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29 Jan, 2020 21:27

Russia will relax tourist visa rules, allowing stays of up to 6 months & simplified applications – Izvestia

Russia will relax tourist visa rules, allowing stays of up to 6 months & simplified applications – Izvestia

Russia has long been known for having a formidable visa process, especially for Western visitors. But since the 2018 FIFA World Cup, there's been a slow liberalization.

Now Moscow daily Izvestia reports cross-party parliamentary support for allowing foreigners to stay for six months on a single tourist visa, as well as making acquiring one a lot easier, by only asking for a hotel reservation. At present, vacations are capped at 30 days and require an invitation. A separate category for business travelers provides for a stay of up to 90 days, within a six month period. But these permits are often expensive and involve a cumbersome application procedure.

The newspaper claims that a bill to this effect has already been drafted by the Ministry of Foreign Affairs with the intention of increasing the attractiveness of the country and assisting the development of the tourism sector. It follows a favorable reaction to the introduction of short term e-visas for certain locations, such as Vladivostok and Saint Petersburg, and the Fan ID system used for the football jamboree, which was regarded as a success.

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It's reported that the initiative is backed by the ruling United Russia party along with A Just Russia and the LDPR. However, the Communist Party is said to be opposed, because it would prefer the Kremlin to focus on domestic tourism. Experts suggest the liberalization of entry into Russia is likely to immediately boost visitor numbers by between 10-30 percent.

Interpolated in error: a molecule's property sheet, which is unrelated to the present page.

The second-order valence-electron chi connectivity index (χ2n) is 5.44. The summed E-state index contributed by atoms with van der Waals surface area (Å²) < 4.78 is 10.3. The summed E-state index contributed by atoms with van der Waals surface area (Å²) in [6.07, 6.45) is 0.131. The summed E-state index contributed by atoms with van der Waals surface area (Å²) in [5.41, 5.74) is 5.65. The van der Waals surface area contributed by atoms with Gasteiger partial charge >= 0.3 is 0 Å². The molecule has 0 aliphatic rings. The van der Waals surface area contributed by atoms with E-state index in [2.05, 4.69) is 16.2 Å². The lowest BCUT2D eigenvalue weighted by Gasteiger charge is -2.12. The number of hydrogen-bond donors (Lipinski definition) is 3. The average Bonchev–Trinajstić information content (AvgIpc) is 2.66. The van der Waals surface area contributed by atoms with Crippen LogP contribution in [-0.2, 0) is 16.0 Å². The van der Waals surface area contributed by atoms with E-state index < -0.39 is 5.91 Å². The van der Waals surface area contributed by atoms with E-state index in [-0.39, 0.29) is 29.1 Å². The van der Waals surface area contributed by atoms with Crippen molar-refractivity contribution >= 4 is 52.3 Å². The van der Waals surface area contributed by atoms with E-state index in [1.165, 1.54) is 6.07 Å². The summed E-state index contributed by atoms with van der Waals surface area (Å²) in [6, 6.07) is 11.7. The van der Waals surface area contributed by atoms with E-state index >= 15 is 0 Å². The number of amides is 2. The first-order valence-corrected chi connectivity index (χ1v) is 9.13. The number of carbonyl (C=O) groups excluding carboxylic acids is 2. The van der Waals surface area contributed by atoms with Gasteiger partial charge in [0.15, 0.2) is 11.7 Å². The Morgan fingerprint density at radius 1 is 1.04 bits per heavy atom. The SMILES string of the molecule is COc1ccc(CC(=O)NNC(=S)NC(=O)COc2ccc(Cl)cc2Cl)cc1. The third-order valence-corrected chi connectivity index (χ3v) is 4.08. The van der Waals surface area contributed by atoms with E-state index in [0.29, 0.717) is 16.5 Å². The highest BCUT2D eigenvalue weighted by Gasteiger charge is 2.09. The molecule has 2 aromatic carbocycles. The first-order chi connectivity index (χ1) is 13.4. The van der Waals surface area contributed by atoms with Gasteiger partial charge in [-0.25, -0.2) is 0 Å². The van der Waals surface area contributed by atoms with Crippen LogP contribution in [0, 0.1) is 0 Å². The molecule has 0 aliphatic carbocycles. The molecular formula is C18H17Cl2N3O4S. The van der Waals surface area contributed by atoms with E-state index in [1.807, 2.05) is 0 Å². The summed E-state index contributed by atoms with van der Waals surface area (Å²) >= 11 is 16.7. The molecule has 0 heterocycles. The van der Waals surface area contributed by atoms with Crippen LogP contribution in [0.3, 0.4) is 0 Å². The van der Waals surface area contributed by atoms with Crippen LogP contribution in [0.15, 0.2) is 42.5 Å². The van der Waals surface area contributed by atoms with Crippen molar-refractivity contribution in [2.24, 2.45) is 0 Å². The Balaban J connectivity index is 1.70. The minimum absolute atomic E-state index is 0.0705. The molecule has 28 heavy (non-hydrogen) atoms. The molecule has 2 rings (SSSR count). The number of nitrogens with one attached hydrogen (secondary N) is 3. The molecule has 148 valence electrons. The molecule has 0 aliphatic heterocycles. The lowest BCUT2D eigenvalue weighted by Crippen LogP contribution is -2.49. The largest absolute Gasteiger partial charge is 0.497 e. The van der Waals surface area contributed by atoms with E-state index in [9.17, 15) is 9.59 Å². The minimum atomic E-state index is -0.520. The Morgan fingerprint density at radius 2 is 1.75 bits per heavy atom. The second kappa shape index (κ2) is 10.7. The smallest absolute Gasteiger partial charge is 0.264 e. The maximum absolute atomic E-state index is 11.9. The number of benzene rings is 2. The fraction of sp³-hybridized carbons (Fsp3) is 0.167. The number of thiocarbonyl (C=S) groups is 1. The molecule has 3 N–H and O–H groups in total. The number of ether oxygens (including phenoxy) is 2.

As mentioned, the bill would simplify the application procedure. At present, a Russian embassy can only issue a visa if there's an invitation from an organization that is accredited in the federal register of tour operators.

Izvestia quotes United Russia Deputy Chairman Andrey Isaev who says the party is ready to support the proposal. He points out that Russia has a large number of attractions and resorts which are interesting for foreign visitors.

Despite its status as the largest country on earth, Russia's tourism sector is underdeveloped, even in comparison with much smaller European countries. According to the United Nations World Tourism Organization, Russia receives fewer annual visitors than Austria or Greece and about a quarter of the number France attracts.

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The country isn't short on attractions. Moscow is Europe's largest city and Russia boasts 29 UNESCO World Heritage Sites, including Lake Baikal, the Volcanoes of Kamchatka and the historic centers of Saint Petersburg and Yaroslavl. Additionally, there are world-class skiing facilities at Sochi, the beaches of the Black Sea and, for the more adventurous, vast national parks, such as the 83,384 hectares ‘Roar of the Tiger’ facility in the Far East.

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